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Mutations
This tutorial will show you how to mutate (create/update/delete) objects in our API
GraphQL provides the concept of mutations, which allow users to update data on the server. Note that unlike REST, there are no distinctions between a create, update, or delete mutation. Rather GraphQL relies on the mutation name and documentation to understand what a particular mutation does.
In this example, we will loosely build off of the previous example of querying for monitors, by updating a monitor.
We highly recommend that you type out these examples (with your own ID's) in the API explorer directly.
The explorer helps with autocompletion and will help you understand the context of your queries. In addition, the Documentation Explorer on the right side will be your guide to the exact fields for each object.

First - query for a monitor

Here I'm using a monitor that is triggered from the previous example. You can find a monitor by following the example or by using the UI and grabbing the monitor id from the URL. (.../monitors/:monitor_id).
Request
Response
query {
node(id: ":monitor_id"){
... on Monitor {
name
monitorCategory
threshold
currentMetricValue
operator
status
}
}
}
{
"data": {
"node": {
"name": "Model Drift for delinq_2yrs",
"monitorCategory": "drift",
"threshold": 0.000164044030786001,
"currentMetricValue": "0.00049",
"operator": "greaterThan",
"status": "triggered"
}
}
}

Patch mutation

Let's say we want to update the threshold to be higher than the current value, which will clear the monitor.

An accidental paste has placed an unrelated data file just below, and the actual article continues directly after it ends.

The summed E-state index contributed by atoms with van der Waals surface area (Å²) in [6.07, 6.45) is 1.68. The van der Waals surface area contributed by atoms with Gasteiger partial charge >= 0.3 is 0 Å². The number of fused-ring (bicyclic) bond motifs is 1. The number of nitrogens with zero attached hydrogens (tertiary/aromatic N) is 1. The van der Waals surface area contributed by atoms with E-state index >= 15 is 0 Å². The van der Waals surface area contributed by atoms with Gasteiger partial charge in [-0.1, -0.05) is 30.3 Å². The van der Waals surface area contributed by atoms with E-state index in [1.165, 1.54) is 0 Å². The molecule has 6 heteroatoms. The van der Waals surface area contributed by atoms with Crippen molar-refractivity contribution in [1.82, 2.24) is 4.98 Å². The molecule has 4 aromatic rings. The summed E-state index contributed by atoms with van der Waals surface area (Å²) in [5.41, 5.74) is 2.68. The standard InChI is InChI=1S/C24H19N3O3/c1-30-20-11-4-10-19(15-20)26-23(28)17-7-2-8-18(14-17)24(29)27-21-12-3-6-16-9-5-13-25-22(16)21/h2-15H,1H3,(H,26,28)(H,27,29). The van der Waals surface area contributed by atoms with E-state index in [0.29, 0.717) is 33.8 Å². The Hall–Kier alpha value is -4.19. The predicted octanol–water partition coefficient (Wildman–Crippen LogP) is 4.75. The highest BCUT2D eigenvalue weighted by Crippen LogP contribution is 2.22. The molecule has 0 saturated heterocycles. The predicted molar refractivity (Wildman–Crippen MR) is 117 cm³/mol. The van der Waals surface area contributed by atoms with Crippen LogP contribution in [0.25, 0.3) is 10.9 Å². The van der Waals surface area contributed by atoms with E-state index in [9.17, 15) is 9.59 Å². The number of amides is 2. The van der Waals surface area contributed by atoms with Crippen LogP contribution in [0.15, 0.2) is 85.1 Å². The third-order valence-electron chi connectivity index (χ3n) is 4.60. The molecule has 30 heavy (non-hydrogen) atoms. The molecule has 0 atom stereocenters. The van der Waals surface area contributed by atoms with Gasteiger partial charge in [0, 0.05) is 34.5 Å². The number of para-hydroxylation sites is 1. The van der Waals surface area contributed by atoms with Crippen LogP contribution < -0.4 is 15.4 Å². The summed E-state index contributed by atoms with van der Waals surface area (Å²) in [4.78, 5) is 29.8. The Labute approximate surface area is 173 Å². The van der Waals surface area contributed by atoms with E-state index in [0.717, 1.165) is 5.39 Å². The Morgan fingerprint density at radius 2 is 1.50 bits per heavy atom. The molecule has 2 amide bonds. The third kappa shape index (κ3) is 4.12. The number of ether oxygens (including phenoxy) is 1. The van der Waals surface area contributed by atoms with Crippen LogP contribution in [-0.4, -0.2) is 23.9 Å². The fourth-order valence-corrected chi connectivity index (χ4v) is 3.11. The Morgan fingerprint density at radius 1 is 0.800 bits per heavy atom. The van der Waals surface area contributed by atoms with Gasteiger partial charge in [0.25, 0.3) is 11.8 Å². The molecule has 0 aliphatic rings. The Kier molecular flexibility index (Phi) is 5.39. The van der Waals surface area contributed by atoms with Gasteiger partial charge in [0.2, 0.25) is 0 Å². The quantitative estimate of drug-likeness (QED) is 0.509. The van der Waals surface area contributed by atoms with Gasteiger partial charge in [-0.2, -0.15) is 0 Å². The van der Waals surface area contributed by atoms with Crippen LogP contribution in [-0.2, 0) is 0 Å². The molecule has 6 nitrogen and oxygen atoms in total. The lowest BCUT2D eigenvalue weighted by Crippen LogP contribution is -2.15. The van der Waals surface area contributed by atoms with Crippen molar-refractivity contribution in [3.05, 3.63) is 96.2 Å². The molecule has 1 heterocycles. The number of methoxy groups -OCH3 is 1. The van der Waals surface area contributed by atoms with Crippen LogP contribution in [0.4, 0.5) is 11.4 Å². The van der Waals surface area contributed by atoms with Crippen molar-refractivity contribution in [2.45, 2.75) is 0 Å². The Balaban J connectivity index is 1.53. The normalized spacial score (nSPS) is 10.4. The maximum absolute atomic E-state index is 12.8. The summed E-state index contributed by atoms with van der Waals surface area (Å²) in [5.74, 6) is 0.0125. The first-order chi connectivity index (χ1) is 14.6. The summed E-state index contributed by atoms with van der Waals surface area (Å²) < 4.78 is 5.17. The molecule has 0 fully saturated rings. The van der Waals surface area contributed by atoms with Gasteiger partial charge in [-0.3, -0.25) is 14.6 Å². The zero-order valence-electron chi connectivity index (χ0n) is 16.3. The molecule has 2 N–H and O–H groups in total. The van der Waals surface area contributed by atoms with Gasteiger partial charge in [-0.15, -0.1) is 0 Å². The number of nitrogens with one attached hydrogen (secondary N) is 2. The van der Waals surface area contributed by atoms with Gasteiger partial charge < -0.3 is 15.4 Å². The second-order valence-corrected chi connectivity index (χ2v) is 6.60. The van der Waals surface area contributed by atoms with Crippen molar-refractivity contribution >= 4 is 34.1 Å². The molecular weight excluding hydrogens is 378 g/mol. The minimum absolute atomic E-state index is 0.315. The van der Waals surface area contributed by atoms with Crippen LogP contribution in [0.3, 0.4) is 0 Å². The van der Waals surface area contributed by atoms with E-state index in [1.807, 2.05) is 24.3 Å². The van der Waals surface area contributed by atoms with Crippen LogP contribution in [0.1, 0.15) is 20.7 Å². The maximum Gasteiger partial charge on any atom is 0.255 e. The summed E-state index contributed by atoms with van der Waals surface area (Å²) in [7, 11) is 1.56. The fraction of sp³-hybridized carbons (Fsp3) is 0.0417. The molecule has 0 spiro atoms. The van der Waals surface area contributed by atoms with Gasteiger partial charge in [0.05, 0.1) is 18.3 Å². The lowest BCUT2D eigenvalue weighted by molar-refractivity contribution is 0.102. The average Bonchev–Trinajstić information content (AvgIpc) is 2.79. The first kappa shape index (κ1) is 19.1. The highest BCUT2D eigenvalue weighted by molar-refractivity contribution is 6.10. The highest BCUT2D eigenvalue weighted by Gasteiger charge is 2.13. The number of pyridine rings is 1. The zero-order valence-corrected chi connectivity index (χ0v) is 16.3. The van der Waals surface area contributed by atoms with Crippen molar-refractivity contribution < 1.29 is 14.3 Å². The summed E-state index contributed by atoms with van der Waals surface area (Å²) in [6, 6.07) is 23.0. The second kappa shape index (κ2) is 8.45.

Because our 3 types of monitors (Drift, Performance, and Data Quality) are all different, we have different mutations for each. This is a drift monitor, so we want the patchDriftMonitor mutation:
Request
Response
mutation(
$monitorId: ID!,
$threshold: Float!,
) {
patchDriftMonitor(
input:{
monitorId: $monitorId
set:{
threshold: $threshold
autoThresholdEnabled: false
}
}
) {
monitor {
threshold
}
}
}

Query arguments:

{
"monitorId": ":monitor_id",
"threshold": 0.0005
}
{
"data": {
"patchDriftMonitor": {
"monitor": {
"threshold": 0.0005
}
}
}
}
Here we split the query into two parts, a templatized mutation, and its arguments. Templates are useful for reusing queries or mutations and is a much cleaner and more type-safe than string interpolation.

The template:

mutation(
$monitorId: ID!,
$threshold: Float!
)
First, we establish the template for reusing this mutation. This template only takes the arguments monitorId, and threshold. Each field needs a type, and ! denotes that the field is required. Even though monitorId looks like a string, it is a special type in GraphQL which allows further validations.

The actual mutation

patchDriftMonitor(
input:{
monitorId: $monitorId
set:{
threshold: $threshold
autoThresholdEnabled: false
}
}
)
Then we call the actual mutation, using () . From looking at the Documentation Explorer, we can tell the shape of the input, which can be nested. Here, we only set a few of the possible fields for this input. monitorId: $monitorId and threshold: $threshold use the input variables defined above, while autoThresholdEnabled: false is hardcoded.

Return the updated value

{
monitor {
threshold
}
}
GraphQL allows you to specify a response query at the end of a mutation. This conveniently allows you to verify your mutation in the same call.

What's next?

While we only showed how to make a single change to a monitor, mutations allow you to update or create monitors in bulk.
For much more detailed and advanced examples for your use case, please consult our various Colabs.
Having trouble? Reach out to us via email [email protected] or Slack us in the #arize-support channel for more support.
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Outline
First - query for a monitor
Patch mutation
What's next?